These “warmists and bigots” attacking “not just science, but scientists” don’t seem to get it: Science is not like politics where the biggest mouth with the biggest war chest gets to decide the outcome. Nature does, and “Nature bats last.”

    All the scientists are doing is determining the most likely places Nature will bat the next few pitches coming up. If they keep getting distracted by this circus of nonsense, one of those batted balls is going to hit humanity square between the eyes. It will “not go well” when it does… No happy ending there.

    These self-serving idiots are fueling their own destruction. (Mine, too, which is what irks me, and why I am NOT amused.)

  9. #9 Desertphile
    Santa Fe, New Mexico (yes, that's in the USA)
    February 7, 2015

    He didn’t “wins” the law suit: he won it. And Andree Lau did not “writes:” he wrote. But it’s great news.

  10. #10 Dave Burton
    United States
    February 7, 2015

    Peter Gleick knows a thing or two about defamation, being the perpetrator (with some help from Jim Hoggan’s DeSmogBlog) of the forged document Heartland smear.

  11. #11 Craig Thomas
    February 8, 2015

    Heartland, having a reputation for dishonesty and unreliability, cannot be defamed.

  12. #12 caerbannog
    February 8, 2015

    #10 — written by a self-appointed sea-level rise “expert” who recently made this claim:

    “Thermal expansion in the upper layer of the ocean (due to warming or freezing) causes a “bump” in the ocean, but it doesn’t change sea-level elsewhere.

    It changes average sea surface heights measured by satellites, but it doesn’t affect the coasts, and isn’t registered on tide gauges.”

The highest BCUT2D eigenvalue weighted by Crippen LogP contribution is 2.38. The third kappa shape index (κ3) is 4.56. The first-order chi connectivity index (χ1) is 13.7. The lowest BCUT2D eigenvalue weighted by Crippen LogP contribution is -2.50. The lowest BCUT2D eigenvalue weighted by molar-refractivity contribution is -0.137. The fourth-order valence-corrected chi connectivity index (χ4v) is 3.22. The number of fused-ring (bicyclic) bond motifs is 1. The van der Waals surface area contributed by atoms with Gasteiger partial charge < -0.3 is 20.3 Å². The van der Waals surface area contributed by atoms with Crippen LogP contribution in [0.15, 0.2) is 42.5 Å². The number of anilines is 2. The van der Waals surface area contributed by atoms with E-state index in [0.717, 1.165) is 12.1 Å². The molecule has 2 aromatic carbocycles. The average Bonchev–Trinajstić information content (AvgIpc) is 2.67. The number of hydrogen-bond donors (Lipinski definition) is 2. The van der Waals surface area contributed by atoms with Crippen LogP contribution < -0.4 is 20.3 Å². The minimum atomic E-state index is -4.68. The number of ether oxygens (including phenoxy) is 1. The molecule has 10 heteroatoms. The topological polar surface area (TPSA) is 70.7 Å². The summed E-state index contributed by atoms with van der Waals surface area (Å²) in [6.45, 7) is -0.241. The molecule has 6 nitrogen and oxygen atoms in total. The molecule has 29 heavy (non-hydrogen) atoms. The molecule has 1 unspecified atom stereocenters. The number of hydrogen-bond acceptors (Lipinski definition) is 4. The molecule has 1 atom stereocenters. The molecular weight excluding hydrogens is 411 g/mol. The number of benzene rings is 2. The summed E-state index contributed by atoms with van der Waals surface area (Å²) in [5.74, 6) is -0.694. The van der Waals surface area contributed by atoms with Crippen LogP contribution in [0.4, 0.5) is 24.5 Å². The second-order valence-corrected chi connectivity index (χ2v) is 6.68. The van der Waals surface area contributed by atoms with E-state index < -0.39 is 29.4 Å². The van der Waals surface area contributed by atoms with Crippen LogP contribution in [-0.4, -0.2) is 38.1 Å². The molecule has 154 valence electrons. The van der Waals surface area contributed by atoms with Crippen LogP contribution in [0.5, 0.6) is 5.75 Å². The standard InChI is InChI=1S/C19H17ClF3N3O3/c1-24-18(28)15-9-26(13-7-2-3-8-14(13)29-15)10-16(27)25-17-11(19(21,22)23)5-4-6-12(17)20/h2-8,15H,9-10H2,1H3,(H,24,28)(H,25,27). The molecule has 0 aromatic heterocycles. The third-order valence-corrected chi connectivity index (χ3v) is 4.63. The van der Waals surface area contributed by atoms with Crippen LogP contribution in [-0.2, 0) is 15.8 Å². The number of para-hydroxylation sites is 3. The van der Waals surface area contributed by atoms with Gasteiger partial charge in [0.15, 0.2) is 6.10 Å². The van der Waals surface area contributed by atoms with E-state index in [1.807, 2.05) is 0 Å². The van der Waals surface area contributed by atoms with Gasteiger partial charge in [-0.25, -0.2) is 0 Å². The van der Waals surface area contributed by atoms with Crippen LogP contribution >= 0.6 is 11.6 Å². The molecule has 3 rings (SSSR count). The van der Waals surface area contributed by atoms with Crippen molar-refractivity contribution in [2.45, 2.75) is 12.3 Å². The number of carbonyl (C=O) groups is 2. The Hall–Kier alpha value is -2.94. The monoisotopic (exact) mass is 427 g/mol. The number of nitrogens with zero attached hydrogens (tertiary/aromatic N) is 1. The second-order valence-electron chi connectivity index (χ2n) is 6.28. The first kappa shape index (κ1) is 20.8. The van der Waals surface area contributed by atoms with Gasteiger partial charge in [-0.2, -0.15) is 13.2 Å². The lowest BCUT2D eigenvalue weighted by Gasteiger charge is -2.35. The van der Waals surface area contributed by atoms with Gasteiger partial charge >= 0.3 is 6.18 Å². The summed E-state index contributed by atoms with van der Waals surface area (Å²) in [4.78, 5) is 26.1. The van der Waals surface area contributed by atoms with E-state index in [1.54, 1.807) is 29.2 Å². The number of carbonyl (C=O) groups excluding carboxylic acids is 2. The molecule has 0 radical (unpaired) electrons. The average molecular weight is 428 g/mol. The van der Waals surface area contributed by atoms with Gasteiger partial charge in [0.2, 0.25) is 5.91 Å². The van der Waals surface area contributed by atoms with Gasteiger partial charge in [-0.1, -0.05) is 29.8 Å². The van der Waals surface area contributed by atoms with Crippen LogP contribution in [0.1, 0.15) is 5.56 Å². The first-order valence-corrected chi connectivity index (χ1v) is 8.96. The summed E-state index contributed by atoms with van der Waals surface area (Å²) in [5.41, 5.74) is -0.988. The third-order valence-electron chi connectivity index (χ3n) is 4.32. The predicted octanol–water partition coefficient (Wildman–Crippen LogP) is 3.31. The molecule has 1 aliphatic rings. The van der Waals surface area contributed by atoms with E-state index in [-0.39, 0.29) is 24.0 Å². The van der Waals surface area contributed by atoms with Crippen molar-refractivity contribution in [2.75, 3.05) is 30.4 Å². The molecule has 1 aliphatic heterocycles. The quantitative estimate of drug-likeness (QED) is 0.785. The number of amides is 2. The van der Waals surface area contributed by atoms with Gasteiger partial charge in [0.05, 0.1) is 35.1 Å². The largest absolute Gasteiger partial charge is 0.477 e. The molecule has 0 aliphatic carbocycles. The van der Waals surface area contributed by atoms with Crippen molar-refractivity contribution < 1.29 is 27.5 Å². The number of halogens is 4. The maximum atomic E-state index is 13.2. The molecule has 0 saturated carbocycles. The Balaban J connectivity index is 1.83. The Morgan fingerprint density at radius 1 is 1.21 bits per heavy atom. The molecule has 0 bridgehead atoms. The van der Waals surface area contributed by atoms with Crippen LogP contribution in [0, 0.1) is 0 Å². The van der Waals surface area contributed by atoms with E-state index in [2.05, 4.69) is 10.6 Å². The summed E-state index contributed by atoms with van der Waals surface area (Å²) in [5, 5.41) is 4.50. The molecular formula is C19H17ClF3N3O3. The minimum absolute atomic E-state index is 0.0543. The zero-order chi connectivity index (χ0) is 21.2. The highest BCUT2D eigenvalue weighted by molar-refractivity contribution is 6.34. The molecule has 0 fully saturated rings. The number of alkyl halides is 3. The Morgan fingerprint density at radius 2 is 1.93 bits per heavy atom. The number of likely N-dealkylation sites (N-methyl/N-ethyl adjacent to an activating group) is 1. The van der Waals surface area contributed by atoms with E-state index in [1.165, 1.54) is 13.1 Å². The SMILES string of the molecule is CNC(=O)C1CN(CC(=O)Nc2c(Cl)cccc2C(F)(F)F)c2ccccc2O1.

(linky http://www.wiseenergy.org/Energy/SLR/Burton_CRC_Panel_comments_2014-11-19.pdf)

    Burton Physics — is that anything like Road Runner Physics?

  13. #13 Julian
    United States
    February 8, 2015

    #9, what’s your beef with the historic present tense? Is it that you don’t believe that it’s a real thing that people have done for longer than you’ve been alive, or is it that you just think it’s a thing people shouldn’t do because of language purity nonsense? It exists because it creates a sense of immediacy, and breaking, as though the thing in the historic present tense is still in the process of unfolding.

    I think that perhaps if you’re trying to be a grammar nazi, beginning a sentence with a conjunction might not be the best idea.

  14. #14 Desertphile
    Santa Fe, New Mexico (yes, that's in the USA)
    February 8, 2015

    …. of the forged document Heartland smear.

    Yeah, um, as soon as that happens, do tell someone, m’kay? Thanks.

  15. #15 John Mashey
    February 8, 2015

    Indeed, it would be hard to defame Heartland,, an eager defender of Joe Camel and accomplice in Big Tobacco’s long campaign to addict adolescents to something that will eventually cause many to face miserable deaths.

    Oncology nurses cry a lot, but tobacco execs recruit new replacement addicts and Heartland still helps,as it can, and the “donations” continue.

  16. #16 Harry Twinotter
    February 8, 2015

    Hurt them financially, it sounds like the only way to make certain media outlets be more responsible about what they publish.

  17. #17 RhoRho
    Australia
    February 9, 2015